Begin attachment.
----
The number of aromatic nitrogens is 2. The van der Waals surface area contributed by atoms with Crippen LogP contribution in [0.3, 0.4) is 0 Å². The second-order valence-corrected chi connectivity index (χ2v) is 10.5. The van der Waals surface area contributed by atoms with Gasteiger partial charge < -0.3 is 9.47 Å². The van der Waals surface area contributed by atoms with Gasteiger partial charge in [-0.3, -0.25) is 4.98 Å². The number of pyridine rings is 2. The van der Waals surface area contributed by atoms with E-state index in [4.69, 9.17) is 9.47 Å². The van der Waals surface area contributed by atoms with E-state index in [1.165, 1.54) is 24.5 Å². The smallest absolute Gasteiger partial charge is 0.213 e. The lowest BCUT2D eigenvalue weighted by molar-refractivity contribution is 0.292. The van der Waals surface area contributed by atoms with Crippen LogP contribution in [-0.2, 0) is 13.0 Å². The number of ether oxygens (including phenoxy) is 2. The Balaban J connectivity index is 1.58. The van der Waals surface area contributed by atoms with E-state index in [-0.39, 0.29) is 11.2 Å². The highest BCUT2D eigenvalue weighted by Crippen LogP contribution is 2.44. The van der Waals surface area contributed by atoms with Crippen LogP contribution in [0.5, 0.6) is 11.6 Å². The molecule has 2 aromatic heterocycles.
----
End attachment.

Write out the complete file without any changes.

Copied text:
The number of aromatic nitrogens is 2. The van der Waals surface area contributed by atoms with Crippen LogP contribution in [0.3, 0.4) is 0 Å². The second-order valence-corrected chi connectivity index (χ2v) is 10.5. The van der Waals surface area contributed by atoms with Gasteiger partial charge < -0.3 is 9.47 Å². The van der Waals surface area contributed by atoms with Gasteiger partial charge in [-0.3, -0.25) is 4.98 Å². The number of pyridine rings is 2. The van der Waals surface area contributed by atoms with E-state index in [4.69, 9.17) is 9.47 Å². The van der Waals surface area contributed by atoms with E-state index in [1.165, 1.54) is 24.5 Å². The smallest absolute Gasteiger partial charge is 0.213 e. The lowest BCUT2D eigenvalue weighted by molar-refractivity contribution is 0.292. The van der Waals surface area contributed by atoms with Crippen LogP contribution in [-0.2, 0) is 13.0 Å². The number of ether oxygens (including phenoxy) is 2. The Balaban J connectivity index is 1.58. The van der Waals surface area contributed by atoms with E-state index in [-0.39, 0.29) is 11.2 Å². The highest BCUT2D eigenvalue weighted by Crippen LogP contribution is 2.44. The van der Waals surface area contributed by atoms with Crippen LogP contribution in [0.5, 0.6) is 11.6 Å². The molecule has 2 aromatic heterocycles.